Brief Vita Areas of Expertise Opening Page
by Lawrence Baines
Type activity: Individual. Approximate time: 20 minutes
Students will use clauses and phrases appropriately to create a legitimate, eloquent, very long sentence.
Pen and paper or a computer with a word-processing program
Read a few long sentences by famous authors. One of my favorites is a passage from Faulkner’s “A Rose for Emily.”
They held the funeral on the second day, with the town coming to look at Miss Emily beneath a mass of bought flowers, with the crayon face of her father musing profoundly above the bier and the ladies sibilant and macabre; and the very old men — some in their brushed Confederate uniforms — on the porch and the lawn, talking of Miss Emily as if she had been a contemporary of theirs, believing that they had danced with her and courted her perhaps, confusing time with its mathematical progression, as the old do, to whom all the past is not a diminishing road but, instead, a huge meadow which no winter ever quite touches, divided from them now by the narrow bottle-neck of the most recent decade of years. (128 words)
2. Discuss Faulkner’s technique. Highlight prepositions (beneath, with, of, above...) and how he uses a variety of phrases.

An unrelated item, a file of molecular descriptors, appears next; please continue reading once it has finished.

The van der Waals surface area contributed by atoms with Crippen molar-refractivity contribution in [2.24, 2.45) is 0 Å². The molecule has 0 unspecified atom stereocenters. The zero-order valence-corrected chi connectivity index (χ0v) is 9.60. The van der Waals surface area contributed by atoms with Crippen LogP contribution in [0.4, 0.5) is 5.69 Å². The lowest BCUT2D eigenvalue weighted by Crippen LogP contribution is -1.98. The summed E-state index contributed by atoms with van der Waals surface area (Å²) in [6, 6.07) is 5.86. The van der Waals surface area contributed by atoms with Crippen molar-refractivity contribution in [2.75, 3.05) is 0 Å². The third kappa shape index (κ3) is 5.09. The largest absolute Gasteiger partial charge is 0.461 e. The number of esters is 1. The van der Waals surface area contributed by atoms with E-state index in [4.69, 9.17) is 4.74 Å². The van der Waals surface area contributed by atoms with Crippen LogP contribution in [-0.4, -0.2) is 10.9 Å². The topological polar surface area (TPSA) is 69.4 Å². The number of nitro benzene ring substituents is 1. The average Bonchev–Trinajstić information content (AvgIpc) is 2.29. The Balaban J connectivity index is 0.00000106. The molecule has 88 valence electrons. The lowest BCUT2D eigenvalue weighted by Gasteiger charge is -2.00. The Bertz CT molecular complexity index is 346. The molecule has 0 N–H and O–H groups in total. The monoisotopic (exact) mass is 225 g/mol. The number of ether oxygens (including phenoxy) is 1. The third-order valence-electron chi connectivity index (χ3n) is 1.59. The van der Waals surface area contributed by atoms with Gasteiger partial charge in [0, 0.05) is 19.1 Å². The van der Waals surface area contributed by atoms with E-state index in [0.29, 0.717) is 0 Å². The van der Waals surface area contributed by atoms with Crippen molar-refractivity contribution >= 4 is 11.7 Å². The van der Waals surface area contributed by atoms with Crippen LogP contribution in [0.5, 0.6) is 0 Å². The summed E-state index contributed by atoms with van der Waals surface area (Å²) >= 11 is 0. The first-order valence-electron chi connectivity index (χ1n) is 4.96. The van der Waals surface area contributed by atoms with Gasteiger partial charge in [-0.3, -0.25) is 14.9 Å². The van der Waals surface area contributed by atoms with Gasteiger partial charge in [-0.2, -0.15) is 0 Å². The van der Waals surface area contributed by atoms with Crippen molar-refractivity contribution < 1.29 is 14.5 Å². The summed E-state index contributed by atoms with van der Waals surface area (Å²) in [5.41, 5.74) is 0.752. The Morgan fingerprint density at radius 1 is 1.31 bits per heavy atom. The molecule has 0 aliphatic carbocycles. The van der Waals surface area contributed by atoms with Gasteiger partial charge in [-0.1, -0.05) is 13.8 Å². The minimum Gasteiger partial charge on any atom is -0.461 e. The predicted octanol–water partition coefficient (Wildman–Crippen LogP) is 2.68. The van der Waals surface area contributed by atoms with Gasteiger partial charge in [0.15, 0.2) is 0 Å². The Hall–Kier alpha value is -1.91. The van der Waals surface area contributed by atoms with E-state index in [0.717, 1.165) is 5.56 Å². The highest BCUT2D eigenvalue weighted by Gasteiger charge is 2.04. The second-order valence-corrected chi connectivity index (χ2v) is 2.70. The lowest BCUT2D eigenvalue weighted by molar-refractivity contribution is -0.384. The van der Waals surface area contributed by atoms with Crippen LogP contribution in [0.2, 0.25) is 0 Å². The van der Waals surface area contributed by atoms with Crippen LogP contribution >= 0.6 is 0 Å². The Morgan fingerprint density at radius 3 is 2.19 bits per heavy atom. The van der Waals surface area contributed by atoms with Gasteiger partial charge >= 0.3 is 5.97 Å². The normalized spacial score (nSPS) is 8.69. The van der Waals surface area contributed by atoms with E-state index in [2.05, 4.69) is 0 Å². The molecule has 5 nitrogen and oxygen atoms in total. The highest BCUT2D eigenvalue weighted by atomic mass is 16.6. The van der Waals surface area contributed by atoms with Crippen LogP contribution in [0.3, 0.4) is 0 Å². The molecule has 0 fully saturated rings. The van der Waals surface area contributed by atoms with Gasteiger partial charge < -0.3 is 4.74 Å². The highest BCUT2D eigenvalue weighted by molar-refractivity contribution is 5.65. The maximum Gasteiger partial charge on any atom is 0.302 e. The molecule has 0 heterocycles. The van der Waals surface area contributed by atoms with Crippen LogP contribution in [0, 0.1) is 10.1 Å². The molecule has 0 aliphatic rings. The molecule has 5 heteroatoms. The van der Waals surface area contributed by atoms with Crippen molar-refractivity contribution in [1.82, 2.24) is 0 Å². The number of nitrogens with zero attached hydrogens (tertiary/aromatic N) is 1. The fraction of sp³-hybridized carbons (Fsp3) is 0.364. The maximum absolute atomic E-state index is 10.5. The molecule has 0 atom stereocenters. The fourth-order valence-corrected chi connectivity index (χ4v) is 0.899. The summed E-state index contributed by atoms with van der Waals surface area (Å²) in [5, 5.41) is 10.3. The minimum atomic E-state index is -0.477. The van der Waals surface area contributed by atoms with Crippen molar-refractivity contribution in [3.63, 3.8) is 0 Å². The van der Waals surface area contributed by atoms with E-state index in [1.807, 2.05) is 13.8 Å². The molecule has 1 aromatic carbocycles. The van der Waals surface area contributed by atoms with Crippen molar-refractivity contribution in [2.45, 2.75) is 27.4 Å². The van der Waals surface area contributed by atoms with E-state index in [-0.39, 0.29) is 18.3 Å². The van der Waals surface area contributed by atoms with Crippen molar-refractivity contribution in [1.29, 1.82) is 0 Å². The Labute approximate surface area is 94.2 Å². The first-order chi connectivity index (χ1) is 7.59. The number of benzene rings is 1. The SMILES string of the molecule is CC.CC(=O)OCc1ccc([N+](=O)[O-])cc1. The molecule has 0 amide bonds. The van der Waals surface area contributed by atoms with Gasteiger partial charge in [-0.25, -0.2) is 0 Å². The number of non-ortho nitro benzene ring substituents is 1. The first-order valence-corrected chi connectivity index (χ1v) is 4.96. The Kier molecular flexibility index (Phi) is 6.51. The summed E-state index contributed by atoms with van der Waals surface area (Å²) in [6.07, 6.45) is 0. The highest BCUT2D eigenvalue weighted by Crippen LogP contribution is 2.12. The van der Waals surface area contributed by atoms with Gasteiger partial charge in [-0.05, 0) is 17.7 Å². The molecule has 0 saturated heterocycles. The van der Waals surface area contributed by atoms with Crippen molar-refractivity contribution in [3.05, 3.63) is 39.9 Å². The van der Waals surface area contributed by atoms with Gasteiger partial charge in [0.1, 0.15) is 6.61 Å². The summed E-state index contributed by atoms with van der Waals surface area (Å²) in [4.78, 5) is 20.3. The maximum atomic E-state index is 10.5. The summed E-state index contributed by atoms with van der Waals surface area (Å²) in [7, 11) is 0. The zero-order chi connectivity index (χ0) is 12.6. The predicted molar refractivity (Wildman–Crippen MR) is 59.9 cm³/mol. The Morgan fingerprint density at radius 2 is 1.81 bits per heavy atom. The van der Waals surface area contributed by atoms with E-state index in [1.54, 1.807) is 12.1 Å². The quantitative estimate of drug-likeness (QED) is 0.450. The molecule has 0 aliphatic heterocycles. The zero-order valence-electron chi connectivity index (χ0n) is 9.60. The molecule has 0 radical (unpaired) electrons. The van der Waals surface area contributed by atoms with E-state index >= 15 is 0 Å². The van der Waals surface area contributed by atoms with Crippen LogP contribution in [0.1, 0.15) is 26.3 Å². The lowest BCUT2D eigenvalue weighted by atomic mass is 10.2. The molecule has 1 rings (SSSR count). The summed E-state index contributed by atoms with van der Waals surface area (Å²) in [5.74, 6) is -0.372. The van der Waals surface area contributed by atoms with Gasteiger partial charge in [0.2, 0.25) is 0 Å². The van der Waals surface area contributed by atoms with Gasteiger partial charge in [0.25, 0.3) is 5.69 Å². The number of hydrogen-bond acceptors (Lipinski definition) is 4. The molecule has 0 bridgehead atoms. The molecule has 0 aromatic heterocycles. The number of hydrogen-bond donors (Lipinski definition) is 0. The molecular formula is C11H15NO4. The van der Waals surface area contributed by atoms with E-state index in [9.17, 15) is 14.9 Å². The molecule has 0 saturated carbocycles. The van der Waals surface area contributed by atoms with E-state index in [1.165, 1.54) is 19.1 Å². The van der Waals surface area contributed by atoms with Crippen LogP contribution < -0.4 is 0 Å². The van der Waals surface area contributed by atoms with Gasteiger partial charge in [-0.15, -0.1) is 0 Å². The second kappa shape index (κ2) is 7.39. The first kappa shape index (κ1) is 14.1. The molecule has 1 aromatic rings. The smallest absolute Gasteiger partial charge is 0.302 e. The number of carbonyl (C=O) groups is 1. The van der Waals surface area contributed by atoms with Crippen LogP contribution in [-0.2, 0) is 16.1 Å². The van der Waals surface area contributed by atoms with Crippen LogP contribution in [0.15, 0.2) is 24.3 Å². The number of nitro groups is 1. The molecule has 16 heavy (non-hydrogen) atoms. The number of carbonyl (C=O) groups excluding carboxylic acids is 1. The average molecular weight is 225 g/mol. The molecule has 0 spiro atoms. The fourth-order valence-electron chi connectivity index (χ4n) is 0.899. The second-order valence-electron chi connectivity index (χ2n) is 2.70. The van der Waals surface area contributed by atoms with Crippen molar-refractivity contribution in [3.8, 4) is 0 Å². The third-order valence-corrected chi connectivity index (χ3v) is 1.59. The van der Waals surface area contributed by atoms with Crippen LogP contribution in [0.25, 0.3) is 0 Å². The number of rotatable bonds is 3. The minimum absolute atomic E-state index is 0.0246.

3. Do a very long sentence as a class. Pick a topic such as “Let’s write a sentence about trying to sort out what’s important in life.” Solicit suggestions from the class and write them on the board or transparency so they can see how clauses and phrases can be used to elaborate and extend an idea.
1. Have students write two 120-word sentences. The exercise works best if students write about whatever is on their minds at the moment — a forthcoming athletic contest, a date, a personal problem, an exam next period.
2. After they have written one or two sentences, have students read them aloud. Upon finishing, ask students to identify the specific techniques that were used to elongate the sentence — the phrases, gerunds, conjunctions, and other devices.
The 120-word sentence is a great exercise to use when the writing of your students seems overly reliant on dull subject-verb-noun structures. The 120-word sentence also helps alert students to the possibility of sentence rhythm. For example, later in the same story, Faulkner writes the following sentence as a single paragraph: “The man himself lay in the bed.”
A nice follow‑up to the 120‑word sentence is to have students alter sentence structure again. Have students trade papers and rewrite the single 120‑word sentence into at least seven different sentences.